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September 22, 2014

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Nevada no lock for Tesla plant despite groundwork

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Scott Sonner / AP

Security guards stop a car Friday Aug. 1, 2014, at the gate to the site Tahoe Reno Industrial Center about 15 miles east of Reno, where Tesla Motors has broken ground as one of the possible places to build a $5 billion “gigafactory” to make lithium batteries for its electric cars.

SPARKS — A sprawling industrial park near Reno where wild mustangs roam among the sagebrush has become the focus of Tesla's unusually secretive site selection process for its $5 billion battery factory, but the groundwork taking place is no guarantee that the plant and its 6,500 jobs are coming.

Lance Gilman knows the bidding war with Texas, California, New Mexico and Arizona has just begun now that the electric-car maker has confirmed the first stage of preparation for a "gigafactory."

Gilman, principal and director of the Reno Tahoe Industrial Center, still likes the chances that his site east of the high desert suburb of Sparks will land the giant lithium battery plant, in a state still recovering from multiple years of having the nation's highest unemployment rate.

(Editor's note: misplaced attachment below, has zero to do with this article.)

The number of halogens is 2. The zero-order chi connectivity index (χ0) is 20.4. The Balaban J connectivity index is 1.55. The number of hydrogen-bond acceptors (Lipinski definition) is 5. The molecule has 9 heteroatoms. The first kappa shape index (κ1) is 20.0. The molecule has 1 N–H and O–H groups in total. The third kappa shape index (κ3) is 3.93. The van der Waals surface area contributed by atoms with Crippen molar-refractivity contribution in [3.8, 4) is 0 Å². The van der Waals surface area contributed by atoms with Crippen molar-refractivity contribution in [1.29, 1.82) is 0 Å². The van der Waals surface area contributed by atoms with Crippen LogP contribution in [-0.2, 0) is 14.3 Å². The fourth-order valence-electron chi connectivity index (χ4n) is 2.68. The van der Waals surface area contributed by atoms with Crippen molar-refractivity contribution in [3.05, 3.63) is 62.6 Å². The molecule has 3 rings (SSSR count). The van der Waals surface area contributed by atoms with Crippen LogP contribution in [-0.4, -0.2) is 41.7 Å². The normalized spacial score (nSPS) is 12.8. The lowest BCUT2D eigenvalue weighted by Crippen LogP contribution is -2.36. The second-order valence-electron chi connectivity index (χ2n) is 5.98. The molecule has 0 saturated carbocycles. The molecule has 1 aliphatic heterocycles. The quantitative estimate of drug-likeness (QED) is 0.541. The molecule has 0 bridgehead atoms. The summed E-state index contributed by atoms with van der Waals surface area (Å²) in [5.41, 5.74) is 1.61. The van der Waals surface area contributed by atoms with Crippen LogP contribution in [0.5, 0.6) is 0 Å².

"If you talk about a horse race, no one else I know of has even left the starting gate," he told The Associated Press. "You are looking at a piece of property that is ready to go tomorrow."

Tesla chairman and CEO Elon Musk told investors in a webcast Thursday that the company wants to do similar site work in one or two other states "before we actually go to the next stage of pouring a lot of concrete."

Officials for the other states confirmed Friday that they're still in the running.

"Given Reno's geographic proximity to Tesla's California headquarters, it should be no surprise that it would be identified as one of the possible sites," New Mexico Economic Development Secretary Jon Barela said. "Tesla remains a prized economic development target, and we are still very much in the game."

California Gov. Jerry Brown's administration has refused to detail what incentives or concessions it's offering to lure Tesla Motors Inc. to build the plant in the company's home state, but legislation recently enacted to create a $420 million tax credit for Lockheed Martin also included language to help battery manufacturers, at his request.

Texas Gov. Rick Perry's office confirmed Friday that the Lone Star State is still in the hunt but declined to comment further because of "ongoing negotiations." Perry has made several trips to California and has lobbied Texas lawmakers to address state laws that prohibit Tesla's direct sales model from bypassing car dealerships.

In Arizona, Tucson Mayor Jonathan Rothschild said he doesn't believe Thursday's announcement makes Nevada the front-runner. He said Tesla officials "were very clear that they've chosen no site yet."

"We have a package that Tesla has, and that package is confidential, but what you try to do is roll out the red carpet and make it as economically viable as you can for any company that wants to come in and bring 6,000 employees," he said.